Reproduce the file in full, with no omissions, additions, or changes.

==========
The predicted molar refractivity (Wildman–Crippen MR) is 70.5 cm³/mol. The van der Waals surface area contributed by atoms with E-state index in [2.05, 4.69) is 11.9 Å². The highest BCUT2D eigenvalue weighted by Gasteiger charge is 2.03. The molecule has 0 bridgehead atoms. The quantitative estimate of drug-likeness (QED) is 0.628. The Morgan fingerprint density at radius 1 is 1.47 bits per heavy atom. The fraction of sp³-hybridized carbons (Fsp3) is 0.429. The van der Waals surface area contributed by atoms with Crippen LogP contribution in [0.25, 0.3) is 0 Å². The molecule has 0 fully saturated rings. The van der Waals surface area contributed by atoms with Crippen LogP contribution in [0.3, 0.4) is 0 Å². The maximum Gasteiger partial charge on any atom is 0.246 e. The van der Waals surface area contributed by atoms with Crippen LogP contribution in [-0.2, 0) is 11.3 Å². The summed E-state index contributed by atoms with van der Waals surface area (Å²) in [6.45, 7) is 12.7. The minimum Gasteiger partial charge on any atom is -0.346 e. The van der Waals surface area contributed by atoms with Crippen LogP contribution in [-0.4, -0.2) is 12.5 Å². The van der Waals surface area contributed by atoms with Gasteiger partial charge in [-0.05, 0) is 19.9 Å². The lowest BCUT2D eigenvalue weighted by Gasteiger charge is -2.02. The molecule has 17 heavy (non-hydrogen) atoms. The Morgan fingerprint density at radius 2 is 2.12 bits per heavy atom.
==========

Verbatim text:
The predicted molar refractivity (Wildman–Crippen MR) is 70.5 cm³/mol. The van der Waals surface area contributed by atoms with E-state index in [2.05, 4.69) is 11.9 Å². The highest BCUT2D eigenvalue weighted by Gasteiger charge is 2.03. The molecule has 0 bridgehead atoms. The quantitative estimate of drug-likeness (QED) is 0.628. The Morgan fingerprint density at radius 1 is 1.47 bits per heavy atom. The fraction of sp³-hybridized carbons (Fsp3) is 0.429. The van der Waals surface area contributed by atoms with Crippen LogP contribution in [0.25, 0.3) is 0 Å². The molecule has 0 fully saturated rings. The van der Waals surface area contributed by atoms with Crippen LogP contribution in [0.3, 0.4) is 0 Å². The maximum Gasteiger partial charge on any atom is 0.246 e. The van der Waals surface area contributed by atoms with Crippen LogP contribution in [-0.2, 0) is 11.3 Å². The summed E-state index contributed by atoms with van der Waals surface area (Å²) in [6.45, 7) is 12.7. The minimum Gasteiger partial charge on any atom is -0.346 e. The van der Waals surface area contributed by atoms with Crippen LogP contribution in [-0.4, -0.2) is 12.5 Å². The van der Waals surface area contributed by atoms with Gasteiger partial charge in [-0.05, 0) is 19.9 Å². The lowest BCUT2D eigenvalue weighted by Gasteiger charge is -2.02. The molecule has 17 heavy (non-hydrogen) atoms. The Morgan fingerprint density at radius 2 is 2.12 bits per heavy atom.